7. There’s a cameo from Eraserhead leading man Jack Nance
One major cult film icon makes a blink-and-you’ll-miss-it appearance in The Blob.
Early on when the teens take the infected Can Man to the hospital, the doctor who examines him is played by actor Jack Nance.
Nance was, and remains, best known for playing the lead in David Lynch’s nightmarish directorial debut, Eraserhead.
After appearing in that cult classic, Nance appeared in many more of Lynch’s films, as well as TV series Twin Peaks, before he sadly passed away in 1996.
80s horror fans might also remember Nance’s role in 1984’s Ghoulies.
6. Horror icon Bill Moseley makes an early appearance
Another cult figure who fans might have not known has a part in The Blob is horror star Bill Moseley.
Moseley appears briefly towards the end of the movie in the sewer sequence, as a traumatised member of the shady government agency.
The actor had made his big break in horror two years earlier, with a scene-stealing performance in Tobe Hooper’s The Texas Chainsaw Massacre 2.
Today, Moseley is probably best known for playing the fearsome Otis Driftwood in Rob Zombie’s House of 1000 Corpses, The Devil’s Rejects and most recently 3 From Hell.
On a related note, Rob Zombie was attached to direct a new take on The Blob for a time, but the project never came to pass.
5. Michael Kenworthy fell for on-screen sister Shawnee Smith
Michael Kenworthy may have only been 13 years old when The Blob came out, but he was already something of a horror movie veteran.
Earlier that same year, Kenworthy had appeared in The Return of the Living Dead Part II.
The Blob wound up being his last movie – but it was also where he developed his first crush, on his on-screen big sister Shawnee Smith.
Kenworthy is quoted as saying, “She and I hit it off pretty well. Whenever she went to hug me, I’d give her the hug plus a kiss. That always made her blush!”
As we’ll see later, Kenworthy isn’t the only person in the film industry with the hots for Smith.
4. There was supposed to be a sequel
Horror franchises were all the rage in the 80s, and there had initially been hopes that The Blob could kickstart yet another.
The film was deliberately given an open ending from which a sequel could easily have been developed.
Once the main story is all wrapped up, an epilogue scene takes us to a tent in a remote dustbowl region, where Del Close’s Reverend Meeker is preaching to his new congregation in somewhat apocalyptic terms.
The final shot shows us that the tiny fragment of the Blob which Meeker had acquired earlier has survived, hinting that he intends to unleash it to bring about the end of days.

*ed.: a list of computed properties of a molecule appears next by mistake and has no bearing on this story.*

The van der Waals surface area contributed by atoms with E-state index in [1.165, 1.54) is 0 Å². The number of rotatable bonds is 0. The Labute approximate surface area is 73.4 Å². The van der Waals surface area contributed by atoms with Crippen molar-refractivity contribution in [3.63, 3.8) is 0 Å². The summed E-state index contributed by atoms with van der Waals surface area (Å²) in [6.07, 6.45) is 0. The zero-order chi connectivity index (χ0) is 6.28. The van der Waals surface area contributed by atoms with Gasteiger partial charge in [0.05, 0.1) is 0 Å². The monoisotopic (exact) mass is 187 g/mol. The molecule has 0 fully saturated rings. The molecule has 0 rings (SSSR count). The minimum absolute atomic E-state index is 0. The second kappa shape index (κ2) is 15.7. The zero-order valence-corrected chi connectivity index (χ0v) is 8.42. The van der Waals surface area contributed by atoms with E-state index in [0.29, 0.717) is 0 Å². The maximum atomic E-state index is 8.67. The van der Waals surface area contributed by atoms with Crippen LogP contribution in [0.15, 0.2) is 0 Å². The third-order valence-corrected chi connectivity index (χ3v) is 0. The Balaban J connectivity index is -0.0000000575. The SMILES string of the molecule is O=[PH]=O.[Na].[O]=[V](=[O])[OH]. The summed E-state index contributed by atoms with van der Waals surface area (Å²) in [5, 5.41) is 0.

Still, no sequel script is believed to have been written, and in any case it didn’t come to pass…
3. It was a box office flop
As so often seems to be the case with horror movies which go on to became cult classics, The Blob was not a hit on release.
Having cost $19 million to make (about half of which went on the FX), it wound up making only $8.2 million on its release to US theatres in August 1988.
Years later, director Chuck Russell would suggest The Blob was hurt by poor marketing, and being released in a “very hectic summer filled with big films.”
Other films out at the same time included Die Hard, A Fish Called Wanda, Cocktail, Young Guns – and, most significantly for the horror audience, A Nightmare on Elm Street 4.
Perhaps ironic, for as you may recall, Russell and Darabont’s last film before The Blob was 1987’s A Nightmare on Elm Street 3.
2. It helped land Shawnee Smith her role in Saw, because the filmmakers were fans with a crush on her
In the years since The Blob, Shawnee Smith has built up a respectable body of work in the horror genre, not least down to her recurring role in the Saw series.
Smith had been the first choice for her Saw character, Amanda, because the film’s director James Wan and writer Leigh Whannell were huge fans of The Blob.
Wan and Whannell have both admitted they pursued Smith for 2004’s Saw because they’d both had crushes on her since they saw The Blob as teenagers.
Smith initially turned down Saw because she found the material too disturbing, but eventually they won her over – and she wound up returning in three of its sequels.
Wan and Whannell were later offered the chance to do another remake of The Blob (before Rob Zombie), but declined.
1. Another Blob remake has been in development hell for years
Not unlike the hideous shapeless monster itself, word of a further remake of The Blob simply refuses to die.
As previously mentioned, James Wan and Rob Zombie were both offered the director’s chair, but the name linked to the project for the longest time is Simon West.
West – director of Con Air and Lara Croft: Tomb Raider – was first reported to be directing a new take on The Blob in 2015.
The director said at the time, “with modern CGI we can now fully realize the potential of The Blob… the world I create will be totally believable, immersive and emotionally satisfying.”
Since then, the only new development on the project was the less-than-inspiring sales art above in 2017, but nothing more solid than that.